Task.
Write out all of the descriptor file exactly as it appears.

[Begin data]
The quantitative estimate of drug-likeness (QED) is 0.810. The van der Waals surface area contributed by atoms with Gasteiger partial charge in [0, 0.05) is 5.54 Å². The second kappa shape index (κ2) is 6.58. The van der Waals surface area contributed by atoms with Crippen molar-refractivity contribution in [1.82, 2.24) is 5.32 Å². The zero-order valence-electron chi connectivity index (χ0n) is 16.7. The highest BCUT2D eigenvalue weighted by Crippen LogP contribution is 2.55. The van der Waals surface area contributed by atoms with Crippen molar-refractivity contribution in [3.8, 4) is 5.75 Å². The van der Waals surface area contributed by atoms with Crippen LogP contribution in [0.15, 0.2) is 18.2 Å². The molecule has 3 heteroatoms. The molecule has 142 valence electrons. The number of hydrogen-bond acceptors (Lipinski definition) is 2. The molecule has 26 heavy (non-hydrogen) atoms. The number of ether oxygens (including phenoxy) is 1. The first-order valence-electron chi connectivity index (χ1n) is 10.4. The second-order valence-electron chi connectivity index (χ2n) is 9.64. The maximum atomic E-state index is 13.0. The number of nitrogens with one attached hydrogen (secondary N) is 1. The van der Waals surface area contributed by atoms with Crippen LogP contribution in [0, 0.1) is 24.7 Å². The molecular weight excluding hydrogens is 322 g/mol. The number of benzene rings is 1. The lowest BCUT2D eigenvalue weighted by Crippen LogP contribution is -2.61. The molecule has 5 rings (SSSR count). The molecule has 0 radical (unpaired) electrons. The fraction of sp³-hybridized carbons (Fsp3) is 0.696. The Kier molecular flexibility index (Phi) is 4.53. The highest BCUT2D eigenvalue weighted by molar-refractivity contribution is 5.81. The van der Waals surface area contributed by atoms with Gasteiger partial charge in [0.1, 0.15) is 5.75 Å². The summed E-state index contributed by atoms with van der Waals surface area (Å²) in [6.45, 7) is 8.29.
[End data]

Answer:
The quantitative estimate of drug-likeness (QED) is 0.810. The van der Waals surface area contributed by atoms with Gasteiger partial charge in [0, 0.05) is 5.54 Å². The second kappa shape index (κ2) is 6.58. The van der Waals surface area contributed by atoms with Crippen molar-refractivity contribution in [1.82, 2.24) is 5.32 Å². The zero-order valence-electron chi connectivity index (χ0n) is 16.7. The highest BCUT2D eigenvalue weighted by Crippen LogP contribution is 2.55. The van der Waals surface area contributed by atoms with Crippen molar-refractivity contribution in [3.8, 4) is 5.75 Å². The van der Waals surface area contributed by atoms with Crippen LogP contribution in [0.15, 0.2) is 18.2 Å². The molecule has 3 heteroatoms. The molecule has 142 valence electrons. The number of hydrogen-bond acceptors (Lipinski definition) is 2. The molecule has 26 heavy (non-hydrogen) atoms. The number of ether oxygens (including phenoxy) is 1. The first-order valence-electron chi connectivity index (χ1n) is 10.4. The second-order valence-electron chi connectivity index (χ2n) is 9.64. The maximum atomic E-state index is 13.0. The number of nitrogens with one attached hydrogen (secondary N) is 1. The van der Waals surface area contributed by atoms with Crippen LogP contribution in [0, 0.1) is 24.7 Å². The molecular weight excluding hydrogens is 322 g/mol. The number of benzene rings is 1. The lowest BCUT2D eigenvalue weighted by Crippen LogP contribution is -2.61. The molecule has 5 rings (SSSR count). The molecule has 0 radical (unpaired) electrons. The fraction of sp³-hybridized carbons (Fsp3) is 0.696. The Kier molecular flexibility index (Phi) is 4.53. The highest BCUT2D eigenvalue weighted by molar-refractivity contribution is 5.81. The van der Waals surface area contributed by atoms with Gasteiger partial charge in [0.1, 0.15) is 5.75 Å². The summed E-state index contributed by atoms with van der Waals surface area (Å²) in [6.45, 7) is 8.29.